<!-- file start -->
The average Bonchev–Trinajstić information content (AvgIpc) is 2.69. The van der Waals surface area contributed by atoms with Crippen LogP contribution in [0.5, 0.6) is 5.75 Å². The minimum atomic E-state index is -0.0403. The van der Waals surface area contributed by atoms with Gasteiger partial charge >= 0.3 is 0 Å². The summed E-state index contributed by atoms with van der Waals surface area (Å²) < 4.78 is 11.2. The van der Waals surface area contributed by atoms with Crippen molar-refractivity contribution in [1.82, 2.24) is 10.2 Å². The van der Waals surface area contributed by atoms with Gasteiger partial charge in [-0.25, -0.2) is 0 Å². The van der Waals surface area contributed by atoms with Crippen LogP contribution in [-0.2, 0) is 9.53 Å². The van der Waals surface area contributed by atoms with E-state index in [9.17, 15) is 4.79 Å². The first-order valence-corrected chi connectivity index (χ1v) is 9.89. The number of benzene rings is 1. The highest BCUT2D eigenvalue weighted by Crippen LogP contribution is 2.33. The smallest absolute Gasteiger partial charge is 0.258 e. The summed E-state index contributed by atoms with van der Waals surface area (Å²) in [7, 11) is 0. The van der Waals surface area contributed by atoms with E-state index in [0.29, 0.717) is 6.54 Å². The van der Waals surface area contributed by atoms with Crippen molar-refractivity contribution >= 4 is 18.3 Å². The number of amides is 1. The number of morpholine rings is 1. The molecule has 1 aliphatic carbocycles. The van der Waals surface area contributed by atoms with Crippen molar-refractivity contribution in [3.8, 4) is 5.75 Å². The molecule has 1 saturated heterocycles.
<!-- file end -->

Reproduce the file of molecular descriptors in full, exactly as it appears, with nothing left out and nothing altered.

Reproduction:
The average Bonchev–Trinajstić information content (AvgIpc) is 2.69. The van der Waals surface area contributed by atoms with Crippen LogP contribution in [0.5, 0.6) is 5.75 Å². The minimum atomic E-state index is -0.0403. The van der Waals surface area contributed by atoms with Gasteiger partial charge >= 0.3 is 0 Å². The summed E-state index contributed by atoms with van der Waals surface area (Å²) < 4.78 is 11.2. The van der Waals surface area contributed by atoms with Crippen molar-refractivity contribution in [1.82, 2.24) is 10.2 Å². The van der Waals surface area contributed by atoms with Gasteiger partial charge in [-0.25, -0.2) is 0 Å². The van der Waals surface area contributed by atoms with Crippen LogP contribution in [-0.2, 0) is 9.53 Å². The van der Waals surface area contributed by atoms with E-state index in [9.17, 15) is 4.79 Å². The first-order valence-corrected chi connectivity index (χ1v) is 9.89. The number of benzene rings is 1. The highest BCUT2D eigenvalue weighted by Crippen LogP contribution is 2.33. The smallest absolute Gasteiger partial charge is 0.258 e. The summed E-state index contributed by atoms with van der Waals surface area (Å²) in [7, 11) is 0. The van der Waals surface area contributed by atoms with E-state index in [0.29, 0.717) is 6.54 Å². The van der Waals surface area contributed by atoms with Crippen molar-refractivity contribution >= 4 is 18.3 Å². The number of amides is 1. The number of morpholine rings is 1. The molecule has 1 aliphatic carbocycles. The van der Waals surface area contributed by atoms with Crippen molar-refractivity contribution in [3.8, 4) is 5.75 Å². The molecule has 1 saturated heterocycles.